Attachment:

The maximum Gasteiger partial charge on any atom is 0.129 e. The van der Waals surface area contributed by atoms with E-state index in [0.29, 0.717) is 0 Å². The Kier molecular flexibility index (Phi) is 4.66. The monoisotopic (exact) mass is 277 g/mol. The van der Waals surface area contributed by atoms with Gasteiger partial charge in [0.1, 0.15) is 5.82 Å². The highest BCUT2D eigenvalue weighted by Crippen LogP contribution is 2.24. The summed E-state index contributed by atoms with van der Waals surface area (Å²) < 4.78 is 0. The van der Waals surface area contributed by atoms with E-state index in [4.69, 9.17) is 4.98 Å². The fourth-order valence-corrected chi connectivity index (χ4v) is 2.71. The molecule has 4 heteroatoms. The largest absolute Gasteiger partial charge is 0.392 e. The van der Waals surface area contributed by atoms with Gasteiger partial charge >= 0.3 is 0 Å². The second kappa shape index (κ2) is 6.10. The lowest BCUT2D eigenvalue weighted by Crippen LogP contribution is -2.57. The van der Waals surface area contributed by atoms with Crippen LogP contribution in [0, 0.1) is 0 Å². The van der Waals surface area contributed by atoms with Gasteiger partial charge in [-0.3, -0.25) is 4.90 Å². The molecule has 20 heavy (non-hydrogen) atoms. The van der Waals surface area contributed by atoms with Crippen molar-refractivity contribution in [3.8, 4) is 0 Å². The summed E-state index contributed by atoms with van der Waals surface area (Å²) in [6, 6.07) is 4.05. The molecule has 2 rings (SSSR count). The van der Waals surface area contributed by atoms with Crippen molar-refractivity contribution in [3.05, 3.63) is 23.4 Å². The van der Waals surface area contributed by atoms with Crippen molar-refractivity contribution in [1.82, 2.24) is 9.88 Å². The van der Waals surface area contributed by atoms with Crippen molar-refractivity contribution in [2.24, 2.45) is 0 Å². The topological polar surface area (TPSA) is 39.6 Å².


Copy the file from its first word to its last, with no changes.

The maximum Gasteiger partial charge on any atom is 0.129 e. The van der Waals surface area contributed by atoms with E-state index in [0.29, 0.717) is 0 Å². The Kier molecular flexibility index (Phi) is 4.66. The monoisotopic (exact) mass is 277 g/mol. The van der Waals surface area contributed by atoms with Gasteiger partial charge in [0.1, 0.15) is 5.82 Å². The highest BCUT2D eigenvalue weighted by Crippen LogP contribution is 2.24. The summed E-state index contributed by atoms with van der Waals surface area (Å²) < 4.78 is 0. The van der Waals surface area contributed by atoms with E-state index in [4.69, 9.17) is 4.98 Å². The fourth-order valence-corrected chi connectivity index (χ4v) is 2.71. The molecule has 4 heteroatoms. The largest absolute Gasteiger partial charge is 0.392 e. The van der Waals surface area contributed by atoms with Gasteiger partial charge >= 0.3 is 0 Å². The second kappa shape index (κ2) is 6.10. The lowest BCUT2D eigenvalue weighted by Crippen LogP contribution is -2.57. The van der Waals surface area contributed by atoms with Crippen LogP contribution in [0, 0.1) is 0 Å². The van der Waals surface area contributed by atoms with Gasteiger partial charge in [-0.3, -0.25) is 4.90 Å². The molecule has 20 heavy (non-hydrogen) atoms. The van der Waals surface area contributed by atoms with Crippen molar-refractivity contribution in [3.8, 4) is 0 Å². The summed E-state index contributed by atoms with van der Waals surface area (Å²) in [6, 6.07) is 4.05. The molecule has 2 rings (SSSR count). The van der Waals surface area contributed by atoms with Crippen molar-refractivity contribution in [3.05, 3.63) is 23.4 Å². The van der Waals surface area contributed by atoms with Crippen molar-refractivity contribution in [1.82, 2.24) is 9.88 Å². The van der Waals surface area contributed by atoms with Crippen molar-refractivity contribution in [2.24, 2.45) is 0 Å². The topological polar surface area (TPSA) is 39.6 Å².